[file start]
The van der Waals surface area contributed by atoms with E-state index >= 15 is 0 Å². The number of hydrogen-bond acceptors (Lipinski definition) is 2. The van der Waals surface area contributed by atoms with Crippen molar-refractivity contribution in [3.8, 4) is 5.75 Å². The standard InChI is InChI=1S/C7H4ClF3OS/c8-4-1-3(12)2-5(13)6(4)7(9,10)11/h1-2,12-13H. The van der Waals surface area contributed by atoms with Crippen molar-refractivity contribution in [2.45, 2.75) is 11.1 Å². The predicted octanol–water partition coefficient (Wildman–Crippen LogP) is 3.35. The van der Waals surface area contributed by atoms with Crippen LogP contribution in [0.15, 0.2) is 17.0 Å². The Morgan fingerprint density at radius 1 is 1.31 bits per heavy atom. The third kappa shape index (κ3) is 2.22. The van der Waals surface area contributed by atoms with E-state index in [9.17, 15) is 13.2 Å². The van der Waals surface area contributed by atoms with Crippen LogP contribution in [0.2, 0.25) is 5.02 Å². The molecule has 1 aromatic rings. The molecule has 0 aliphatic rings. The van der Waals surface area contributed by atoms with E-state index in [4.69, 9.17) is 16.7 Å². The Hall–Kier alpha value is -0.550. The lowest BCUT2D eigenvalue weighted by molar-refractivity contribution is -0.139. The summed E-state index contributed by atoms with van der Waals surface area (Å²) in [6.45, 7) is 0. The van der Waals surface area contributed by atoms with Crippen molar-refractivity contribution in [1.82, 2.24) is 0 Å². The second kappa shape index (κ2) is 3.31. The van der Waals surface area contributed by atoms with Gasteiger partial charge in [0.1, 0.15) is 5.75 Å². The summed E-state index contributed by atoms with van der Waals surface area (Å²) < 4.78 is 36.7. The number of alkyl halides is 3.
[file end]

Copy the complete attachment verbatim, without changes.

The van der Waals surface area contributed by atoms with E-state index >= 15 is 0 Å². The number of hydrogen-bond acceptors (Lipinski definition) is 2. The van der Waals surface area contributed by atoms with Crippen molar-refractivity contribution in [3.8, 4) is 5.75 Å². The standard InChI is InChI=1S/C7H4ClF3OS/c8-4-1-3(12)2-5(13)6(4)7(9,10)11/h1-2,12-13H. The van der Waals surface area contributed by atoms with Crippen molar-refractivity contribution in [2.45, 2.75) is 11.1 Å². The predicted octanol–water partition coefficient (Wildman–Crippen LogP) is 3.35. The van der Waals surface area contributed by atoms with Crippen LogP contribution in [0.15, 0.2) is 17.0 Å². The Morgan fingerprint density at radius 1 is 1.31 bits per heavy atom. The third kappa shape index (κ3) is 2.22. The van der Waals surface area contributed by atoms with E-state index in [9.17, 15) is 13.2 Å². The van der Waals surface area contributed by atoms with Crippen LogP contribution in [0.2, 0.25) is 5.02 Å². The molecule has 1 aromatic rings. The molecule has 0 aliphatic rings. The van der Waals surface area contributed by atoms with E-state index in [4.69, 9.17) is 16.7 Å². The Hall–Kier alpha value is -0.550. The lowest BCUT2D eigenvalue weighted by molar-refractivity contribution is -0.139. The summed E-state index contributed by atoms with van der Waals surface area (Å²) in [6.45, 7) is 0. The van der Waals surface area contributed by atoms with Crippen molar-refractivity contribution in [1.82, 2.24) is 0 Å². The second kappa shape index (κ2) is 3.31. The van der Waals surface area contributed by atoms with Gasteiger partial charge in [0.1, 0.15) is 5.75 Å². The summed E-state index contributed by atoms with van der Waals surface area (Å²) < 4.78 is 36.7. The number of alkyl halides is 3.